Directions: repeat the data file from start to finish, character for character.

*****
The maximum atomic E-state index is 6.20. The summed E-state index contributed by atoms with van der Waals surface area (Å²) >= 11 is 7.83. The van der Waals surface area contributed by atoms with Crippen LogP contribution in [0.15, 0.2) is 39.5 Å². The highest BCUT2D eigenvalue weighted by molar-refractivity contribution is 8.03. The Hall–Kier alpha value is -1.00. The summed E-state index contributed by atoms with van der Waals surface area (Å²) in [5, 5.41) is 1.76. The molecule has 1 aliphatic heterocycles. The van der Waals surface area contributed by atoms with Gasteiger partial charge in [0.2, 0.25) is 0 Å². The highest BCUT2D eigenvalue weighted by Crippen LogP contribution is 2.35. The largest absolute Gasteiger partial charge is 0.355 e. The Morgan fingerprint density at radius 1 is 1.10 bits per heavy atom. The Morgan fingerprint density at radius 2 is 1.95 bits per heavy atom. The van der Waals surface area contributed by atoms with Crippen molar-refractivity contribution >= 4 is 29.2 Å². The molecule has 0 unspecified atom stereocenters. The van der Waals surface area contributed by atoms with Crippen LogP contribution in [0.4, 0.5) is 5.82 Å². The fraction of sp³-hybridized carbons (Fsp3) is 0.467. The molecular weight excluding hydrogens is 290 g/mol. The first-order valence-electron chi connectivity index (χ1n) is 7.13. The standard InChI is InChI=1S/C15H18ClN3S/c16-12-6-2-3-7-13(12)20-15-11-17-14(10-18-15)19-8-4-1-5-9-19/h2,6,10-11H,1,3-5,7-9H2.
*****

The maximum atomic E-state index is 6.20. The summed E-state index contributed by atoms with van der Waals surface area (Å²) >= 11 is 7.83. The van der Waals surface area contributed by atoms with Crippen LogP contribution in [0.15, 0.2) is 39.5 Å². The highest BCUT2D eigenvalue weighted by molar-refractivity contribution is 8.03. The Hall–Kier alpha value is -1.00. The summed E-state index contributed by atoms with van der Waals surface area (Å²) in [5, 5.41) is 1.76. The molecule has 1 aliphatic heterocycles. The van der Waals surface area contributed by atoms with Gasteiger partial charge in [0.2, 0.25) is 0 Å². The highest BCUT2D eigenvalue weighted by Crippen LogP contribution is 2.35. The largest absolute Gasteiger partial charge is 0.355 e. The Morgan fingerprint density at radius 1 is 1.10 bits per heavy atom. The Morgan fingerprint density at radius 2 is 1.95 bits per heavy atom. The van der Waals surface area contributed by atoms with Crippen molar-refractivity contribution >= 4 is 29.2 Å². The molecule has 0 unspecified atom stereocenters. The van der Waals surface area contributed by atoms with Crippen LogP contribution in [0.4, 0.5) is 5.82 Å². The fraction of sp³-hybridized carbons (Fsp3) is 0.467. The molecular weight excluding hydrogens is 290 g/mol. The first-order valence-electron chi connectivity index (χ1n) is 7.13. The standard InChI is InChI=1S/C15H18ClN3S/c16-12-6-2-3-7-13(12)20-15-11-17-14(10-18-15)19-8-4-1-5-9-19/h2,6,10-11H,1,3-5,7-9H2.